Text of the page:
April 09, 2005 | Graham

Rational markets

I first came across the “efficient markets” thesis which says that stock prices always embody and fairly price all the information known about the stock , in the ’80s, but never paid much attention to it. Stock markets are an efficient way of resolving the arguments between investors as to what price they should pay for a share, but if they always priced them correctly, how do some investors, like Warren Buffet, do much better than others? It can’t be all gambler’s luck.
Still, I’m always keen to seek out alternative views, and, let’s face it, if markets always trade at the right price, then my job in managing our small family portfolio would be a lot easier – just “set and forget”, put your feet up and open a stubby! So, when the latest edition of The McKinsey Quarterly carried an article for which the blurb claimed:

Behavioral-finance theory suggests that irrational investors can over- or undervalue shares and that rational investors can’t always correct these mistakes immediately. Our research, however, suggests that such discrepancies aren’t common enough to affect financial decision making in a major way.

I just had to have a look.
The essay called Do fundamentals—or emotions—drive the stock market? is worth reading, although it tends to confirm what it apparently denies, so no feet up stubby in hand while the money just walks in the door.
The authors identify a number of situations where obvious mispricing occurs, but then explain that this isn’t really mispricing. There is the case of 3 Com which floated 5 percent of its Palm subsidiary at a price which valued the subsidiary at more than the price of 3 Com including the subsidiary. Why, they ask, didn’t investors go short Palm and long 3 Com? Their answer is that the number of available Palm shares was very small, and there was a risk the company float wouldn’t succeed, so this option wasn’t open to investors. Well, maybe not, but it doesn’t prove the pricing was rational – the 5% of Palm shares were held by some idiots who thought they were worth far more than they actually were. So, if the thesis of the article was correct, the Palm float would never have even gotten off the ground – the shares would have been shorted before they were even issued!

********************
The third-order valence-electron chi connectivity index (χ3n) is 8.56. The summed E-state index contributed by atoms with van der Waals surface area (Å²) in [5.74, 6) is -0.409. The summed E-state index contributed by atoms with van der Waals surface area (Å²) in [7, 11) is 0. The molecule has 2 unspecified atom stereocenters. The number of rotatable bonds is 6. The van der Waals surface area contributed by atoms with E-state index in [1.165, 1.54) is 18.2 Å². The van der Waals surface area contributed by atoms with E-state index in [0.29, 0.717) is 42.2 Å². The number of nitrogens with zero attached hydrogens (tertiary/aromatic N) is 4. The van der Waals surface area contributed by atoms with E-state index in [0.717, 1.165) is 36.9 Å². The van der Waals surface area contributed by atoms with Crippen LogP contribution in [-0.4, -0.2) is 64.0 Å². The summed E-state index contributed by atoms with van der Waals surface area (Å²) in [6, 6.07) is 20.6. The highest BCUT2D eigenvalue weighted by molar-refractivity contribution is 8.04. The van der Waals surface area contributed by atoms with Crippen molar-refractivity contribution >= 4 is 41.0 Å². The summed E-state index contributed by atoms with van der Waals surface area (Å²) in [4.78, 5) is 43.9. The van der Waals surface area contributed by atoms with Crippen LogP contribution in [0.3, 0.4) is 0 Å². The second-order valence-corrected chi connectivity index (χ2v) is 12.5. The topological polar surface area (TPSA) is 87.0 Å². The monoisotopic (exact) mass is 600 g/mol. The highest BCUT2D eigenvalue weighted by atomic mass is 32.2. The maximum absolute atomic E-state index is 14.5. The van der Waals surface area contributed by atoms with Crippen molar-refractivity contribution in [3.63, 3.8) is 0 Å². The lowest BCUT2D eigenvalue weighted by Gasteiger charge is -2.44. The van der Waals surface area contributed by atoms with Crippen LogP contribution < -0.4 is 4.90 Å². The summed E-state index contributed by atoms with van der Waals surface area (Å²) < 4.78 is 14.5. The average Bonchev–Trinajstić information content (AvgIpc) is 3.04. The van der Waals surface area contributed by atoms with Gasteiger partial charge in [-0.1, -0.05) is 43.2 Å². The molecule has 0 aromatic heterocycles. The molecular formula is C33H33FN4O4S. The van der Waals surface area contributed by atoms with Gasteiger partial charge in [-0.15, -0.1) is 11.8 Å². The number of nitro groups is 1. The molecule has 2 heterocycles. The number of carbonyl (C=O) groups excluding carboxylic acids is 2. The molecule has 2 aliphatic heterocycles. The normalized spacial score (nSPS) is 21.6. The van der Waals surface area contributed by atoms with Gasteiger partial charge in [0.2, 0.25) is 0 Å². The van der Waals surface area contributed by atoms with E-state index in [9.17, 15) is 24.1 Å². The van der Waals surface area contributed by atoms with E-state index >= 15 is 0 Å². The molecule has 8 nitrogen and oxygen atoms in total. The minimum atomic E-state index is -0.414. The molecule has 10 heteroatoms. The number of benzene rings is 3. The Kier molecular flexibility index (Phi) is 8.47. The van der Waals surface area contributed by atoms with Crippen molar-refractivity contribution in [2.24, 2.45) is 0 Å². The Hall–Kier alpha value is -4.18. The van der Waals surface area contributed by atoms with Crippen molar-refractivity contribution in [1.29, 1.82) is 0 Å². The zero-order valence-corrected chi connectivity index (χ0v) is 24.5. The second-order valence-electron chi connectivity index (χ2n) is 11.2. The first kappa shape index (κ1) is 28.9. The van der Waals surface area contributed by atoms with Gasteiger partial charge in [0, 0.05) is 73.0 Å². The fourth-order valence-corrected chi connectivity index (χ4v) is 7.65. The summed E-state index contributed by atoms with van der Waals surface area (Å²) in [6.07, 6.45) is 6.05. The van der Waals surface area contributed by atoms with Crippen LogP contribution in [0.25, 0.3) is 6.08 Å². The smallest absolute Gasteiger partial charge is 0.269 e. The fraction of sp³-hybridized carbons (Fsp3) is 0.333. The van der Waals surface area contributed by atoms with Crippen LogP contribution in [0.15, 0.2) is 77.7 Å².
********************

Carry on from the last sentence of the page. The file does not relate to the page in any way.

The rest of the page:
They also look at the issue of Royal Dutch/Shell – two companies in a joint venture which share profits in fixed proportions – where the companies have traded on both the London and Amsterdam markets, at prices which vary by as much as 30% from theoretical parity. This is explained away because over time the disparity has become smaller, and because in some cases where similar arrangements have resulted in mergers, the share prices have converged! To me that’s good proof that the original mispricings were in fact irrational, not the reverse?
The authors also point to a period on the ’70s when shares were priced on an average P/E of around 10 and another in the ’90s when they were priced on an average P/E or around 30 as examples of mispricing which the market solved. They say that the P/E ought to normally be around 15, leaving you wondering just how wrong markets have to be before efficient market proponents will admit that perhaps their theory has a few holes. Apparently evidence of over-pricing by 100% or a divergence between low and high of 300% doesn’t count.
Of course there is an inherent conflict between efficient market theory and consultancy – how is McKinsey to earn its keep if the best advice is just to let the market do it all for you? So, not surprisingly the article contradicts itself at the end by offering public company executives some advice in the event that their company’s shares are mispriced. Advice such as, if they are over-priced, try to buy other people’s companies using your own shares as consideration rather than cash! But if markets were efficient, who’d be stupid enough to take the shares as consideration in the first place? If there is a market in consultancy advice I suspect it isn’t particularly efficient either, except at lining consultants’ pockets.

Posted by Graham at 7:33 am | Comments Off on Rational markets |
Filed under: Commerce

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